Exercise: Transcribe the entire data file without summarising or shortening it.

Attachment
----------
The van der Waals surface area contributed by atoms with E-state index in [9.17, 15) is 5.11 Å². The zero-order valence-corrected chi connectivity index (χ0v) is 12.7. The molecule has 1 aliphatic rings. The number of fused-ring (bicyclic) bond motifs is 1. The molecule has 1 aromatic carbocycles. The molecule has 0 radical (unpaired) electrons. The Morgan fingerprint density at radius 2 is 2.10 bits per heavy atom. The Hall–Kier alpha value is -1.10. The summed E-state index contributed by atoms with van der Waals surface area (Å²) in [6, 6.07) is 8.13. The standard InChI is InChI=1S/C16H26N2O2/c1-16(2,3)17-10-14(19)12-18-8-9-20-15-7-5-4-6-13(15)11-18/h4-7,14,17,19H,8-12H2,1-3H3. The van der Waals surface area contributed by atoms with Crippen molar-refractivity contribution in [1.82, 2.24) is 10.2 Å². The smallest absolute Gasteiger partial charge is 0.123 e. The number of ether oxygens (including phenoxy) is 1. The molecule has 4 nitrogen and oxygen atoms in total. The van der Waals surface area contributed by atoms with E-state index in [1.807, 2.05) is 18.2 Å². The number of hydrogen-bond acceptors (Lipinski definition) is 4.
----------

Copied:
The van der Waals surface area contributed by atoms with E-state index in [9.17, 15) is 5.11 Å². The zero-order valence-corrected chi connectivity index (χ0v) is 12.7. The molecule has 1 aliphatic rings. The number of fused-ring (bicyclic) bond motifs is 1. The molecule has 1 aromatic carbocycles. The molecule has 0 radical (unpaired) electrons. The Morgan fingerprint density at radius 2 is 2.10 bits per heavy atom. The Hall–Kier alpha value is -1.10. The summed E-state index contributed by atoms with van der Waals surface area (Å²) in [6, 6.07) is 8.13. The standard InChI is InChI=1S/C16H26N2O2/c1-16(2,3)17-10-14(19)12-18-8-9-20-15-7-5-4-6-13(15)11-18/h4-7,14,17,19H,8-12H2,1-3H3. The van der Waals surface area contributed by atoms with Crippen molar-refractivity contribution in [1.82, 2.24) is 10.2 Å². The smallest absolute Gasteiger partial charge is 0.123 e. The number of ether oxygens (including phenoxy) is 1. The molecule has 4 nitrogen and oxygen atoms in total. The van der Waals surface area contributed by atoms with E-state index in [1.807, 2.05) is 18.2 Å². The number of hydrogen-bond acceptors (Lipinski definition) is 4.